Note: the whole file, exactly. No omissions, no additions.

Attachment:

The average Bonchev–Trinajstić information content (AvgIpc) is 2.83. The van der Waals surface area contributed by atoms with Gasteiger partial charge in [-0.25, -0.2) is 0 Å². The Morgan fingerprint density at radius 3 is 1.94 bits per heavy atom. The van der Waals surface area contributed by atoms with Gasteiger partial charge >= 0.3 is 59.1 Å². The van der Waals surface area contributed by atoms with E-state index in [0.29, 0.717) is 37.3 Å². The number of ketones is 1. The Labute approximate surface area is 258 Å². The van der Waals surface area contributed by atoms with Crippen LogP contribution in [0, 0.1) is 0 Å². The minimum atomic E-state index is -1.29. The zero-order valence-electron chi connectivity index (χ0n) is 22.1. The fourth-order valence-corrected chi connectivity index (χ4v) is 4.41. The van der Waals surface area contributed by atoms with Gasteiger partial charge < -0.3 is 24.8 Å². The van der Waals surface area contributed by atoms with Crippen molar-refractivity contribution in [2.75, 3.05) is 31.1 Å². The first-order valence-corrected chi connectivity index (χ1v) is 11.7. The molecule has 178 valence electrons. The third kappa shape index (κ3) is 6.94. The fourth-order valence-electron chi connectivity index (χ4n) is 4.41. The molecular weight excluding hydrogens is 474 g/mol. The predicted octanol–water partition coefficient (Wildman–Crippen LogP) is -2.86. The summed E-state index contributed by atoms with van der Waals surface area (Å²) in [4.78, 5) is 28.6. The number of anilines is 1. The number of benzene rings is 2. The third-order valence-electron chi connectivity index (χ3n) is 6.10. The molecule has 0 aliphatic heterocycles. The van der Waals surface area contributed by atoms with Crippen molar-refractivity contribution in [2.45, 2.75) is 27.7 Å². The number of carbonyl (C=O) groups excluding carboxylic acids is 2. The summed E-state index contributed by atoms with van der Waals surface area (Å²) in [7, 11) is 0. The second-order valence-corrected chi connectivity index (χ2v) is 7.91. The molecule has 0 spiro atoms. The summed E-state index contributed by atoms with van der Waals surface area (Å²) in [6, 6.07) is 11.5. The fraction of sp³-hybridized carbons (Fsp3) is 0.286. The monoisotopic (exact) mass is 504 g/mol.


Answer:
The average Bonchev–Trinajstić information content (AvgIpc) is 2.83. The van der Waals surface area contributed by atoms with Gasteiger partial charge in [-0.25, -0.2) is 0 Å². The Morgan fingerprint density at radius 3 is 1.94 bits per heavy atom. The van der Waals surface area contributed by atoms with Gasteiger partial charge >= 0.3 is 59.1 Å². The van der Waals surface area contributed by atoms with E-state index in [0.29, 0.717) is 37.3 Å². The number of ketones is 1. The Labute approximate surface area is 258 Å². The van der Waals surface area contributed by atoms with Crippen LogP contribution in [0, 0.1) is 0 Å². The minimum atomic E-state index is -1.29. The zero-order valence-electron chi connectivity index (χ0n) is 22.1. The fourth-order valence-corrected chi connectivity index (χ4v) is 4.41. The van der Waals surface area contributed by atoms with Gasteiger partial charge < -0.3 is 24.8 Å². The van der Waals surface area contributed by atoms with Crippen molar-refractivity contribution in [2.75, 3.05) is 31.1 Å². The first-order valence-corrected chi connectivity index (χ1v) is 11.7. The molecule has 178 valence electrons. The third kappa shape index (κ3) is 6.94. The fourth-order valence-electron chi connectivity index (χ4n) is 4.41. The molecular weight excluding hydrogens is 474 g/mol. The predicted octanol–water partition coefficient (Wildman–Crippen LogP) is -2.86. The summed E-state index contributed by atoms with van der Waals surface area (Å²) in [4.78, 5) is 28.6. The number of anilines is 1. The number of benzene rings is 2. The third-order valence-electron chi connectivity index (χ3n) is 6.10. The molecule has 0 aliphatic heterocycles. The van der Waals surface area contributed by atoms with Crippen molar-refractivity contribution in [2.45, 2.75) is 27.7 Å². The number of carbonyl (C=O) groups excluding carboxylic acids is 2. The summed E-state index contributed by atoms with van der Waals surface area (Å²) in [7, 11) is 0. The second-order valence-corrected chi connectivity index (χ2v) is 7.91. The molecule has 0 spiro atoms. The summed E-state index contributed by atoms with van der Waals surface area (Å²) in [6, 6.07) is 11.5. The fraction of sp³-hybridized carbons (Fsp3) is 0.286. The monoisotopic (exact) mass is 504 g/mol.